In reality, these types of fantasies are a hallmark of postpartum anxiety, not a sign that you’re a dangerous person. It’s extremely rare for women to have a different disorder called postpartum psychosis, in which they are not in touch with reality and are at risk for harming themselves or their baby. When a mom lacks awareness about these disorders, she may be even more scared to reach out. “She thinks everyone will realize she’s crazy and her baby will be taken away,” says Dr. Snyder.
New moms are wired to feel some level of worry—it’s what makes us keep a hand on our baby while he’s wiggling on the changing table. “We know the areas of the brain involved in maternal caregiving overlap with those involved in depression and anxiety,” says Jodi Pawluski, Ph.D., a researcher at the Research Institute for Environmental and Occupational Health, in Rennes, France. Experts believe that postpartum anxiety might develop when these natural protective instincts kick into unhealthy overdrive.
Having anxiety during pregnancy is the greatest risk factor for postpartum anxiety. A personal or family history of depression and anxiety comes in second. Shifting hormones also play a role, since levels of estrogen and progesterone plummet after birth, and oxytocin and prolactin drop during weaning from breastfeeding. Like any mood or anxiety disorder, postpartum anxiety is an interplay between biology and circumstances: Add potential sleep deprivation, isolation, and marital role changes, and it can be a perfect storm, says Samantha Meltzer-Brody, M.D., director of the Perinatal Psychiatry Program at the University of North Carolina at Chapel Hill Center for Women’s Mood Disorders.
Plus, motherhood is now more burdensome than ever. “There is so much pressure on moms to do things perfectly. But having a baby is a messy, stressful time,” says Kate Kripke, a social worker and founder of the Postpartum Wellness Center of Boulder, Colorado.
Novak recalls how she would beat herself up if her house wasn’t neat or if she didn’t have her daughter, Pippa, in a cute outfit. These types of unreasonable standards add to the stress that can send vulnerable women over the edge. “I just wanted to run away because I thought my husband and daughter deserved better,” says Novak.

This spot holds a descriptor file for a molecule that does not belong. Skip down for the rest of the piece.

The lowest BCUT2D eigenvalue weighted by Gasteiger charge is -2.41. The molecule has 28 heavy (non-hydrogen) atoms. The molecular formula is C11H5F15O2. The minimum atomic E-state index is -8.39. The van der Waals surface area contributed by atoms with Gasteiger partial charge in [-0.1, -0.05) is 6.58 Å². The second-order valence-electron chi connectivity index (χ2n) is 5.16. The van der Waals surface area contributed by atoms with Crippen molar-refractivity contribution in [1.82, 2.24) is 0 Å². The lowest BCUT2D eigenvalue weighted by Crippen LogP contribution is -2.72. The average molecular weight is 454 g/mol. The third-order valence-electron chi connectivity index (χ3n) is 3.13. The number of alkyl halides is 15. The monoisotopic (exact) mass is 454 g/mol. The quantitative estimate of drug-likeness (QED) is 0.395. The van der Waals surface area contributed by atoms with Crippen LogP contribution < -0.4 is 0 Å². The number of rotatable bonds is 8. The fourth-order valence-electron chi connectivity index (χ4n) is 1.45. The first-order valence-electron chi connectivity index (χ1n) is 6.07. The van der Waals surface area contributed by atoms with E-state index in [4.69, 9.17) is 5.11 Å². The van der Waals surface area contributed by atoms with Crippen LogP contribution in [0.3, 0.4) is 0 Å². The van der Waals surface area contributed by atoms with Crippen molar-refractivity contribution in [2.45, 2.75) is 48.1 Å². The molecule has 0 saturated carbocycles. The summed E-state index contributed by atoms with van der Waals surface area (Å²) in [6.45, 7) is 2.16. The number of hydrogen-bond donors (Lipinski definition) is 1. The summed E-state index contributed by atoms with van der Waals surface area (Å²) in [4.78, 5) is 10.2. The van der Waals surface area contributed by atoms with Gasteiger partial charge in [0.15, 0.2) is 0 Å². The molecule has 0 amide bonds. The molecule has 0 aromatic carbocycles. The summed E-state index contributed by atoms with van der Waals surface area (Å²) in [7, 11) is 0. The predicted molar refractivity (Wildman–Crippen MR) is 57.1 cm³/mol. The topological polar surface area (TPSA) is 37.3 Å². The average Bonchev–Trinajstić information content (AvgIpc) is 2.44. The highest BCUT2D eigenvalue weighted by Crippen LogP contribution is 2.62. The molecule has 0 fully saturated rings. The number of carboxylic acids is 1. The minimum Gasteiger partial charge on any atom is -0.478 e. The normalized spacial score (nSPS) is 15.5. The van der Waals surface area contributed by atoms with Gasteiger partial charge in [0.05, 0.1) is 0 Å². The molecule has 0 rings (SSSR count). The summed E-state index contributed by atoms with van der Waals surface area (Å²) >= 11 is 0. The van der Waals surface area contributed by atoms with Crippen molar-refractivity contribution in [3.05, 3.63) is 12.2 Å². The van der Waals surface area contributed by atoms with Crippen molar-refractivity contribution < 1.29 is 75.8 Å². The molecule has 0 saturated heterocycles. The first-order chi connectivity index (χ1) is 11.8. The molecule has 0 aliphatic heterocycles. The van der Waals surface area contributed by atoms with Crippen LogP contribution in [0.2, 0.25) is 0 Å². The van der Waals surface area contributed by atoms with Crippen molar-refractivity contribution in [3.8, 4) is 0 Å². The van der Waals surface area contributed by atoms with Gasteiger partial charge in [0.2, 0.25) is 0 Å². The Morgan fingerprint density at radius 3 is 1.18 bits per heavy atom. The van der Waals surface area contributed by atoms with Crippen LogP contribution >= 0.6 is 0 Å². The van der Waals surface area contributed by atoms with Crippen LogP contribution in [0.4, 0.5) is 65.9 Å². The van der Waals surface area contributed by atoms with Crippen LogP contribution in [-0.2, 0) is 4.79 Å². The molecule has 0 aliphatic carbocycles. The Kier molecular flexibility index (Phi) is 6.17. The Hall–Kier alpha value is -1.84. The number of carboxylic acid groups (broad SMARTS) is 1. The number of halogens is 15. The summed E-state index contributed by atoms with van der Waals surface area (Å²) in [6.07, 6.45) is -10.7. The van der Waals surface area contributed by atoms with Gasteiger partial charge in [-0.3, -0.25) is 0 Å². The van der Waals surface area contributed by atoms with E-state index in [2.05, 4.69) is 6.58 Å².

Recovery Starts Now Unfortunately, at a time when you feel most rocky, you may have to take the initiative to get help. “Often, doctors don’t know the right questions to ask and women aren’t telling their doctor how bad they really feel,” says therapist Karen Kleiman, coauthor of Dropping the Baby and Other Scary Thoughts. The most commonly used screening test—the Edinburgh Postnatal Depression Scale—does ask about anxiety, but only in one question out of ten. Plus, sometimes even when depression resolves, anxiety can continue and be undertreated. If you are suffering in silence, take the following steps.
“Just hearing that your condition has a name and you are not crazy can be a tremendous relief,” says Dr. Gur. “I tell women that this is a common condition that’s very treatable. They won’t always feel like this.” All the moms quoted here, including me, can vouch for that. I always knew in my heart that I was a good mother. After I got help, I could at last relax my shoulders and feel the joy again.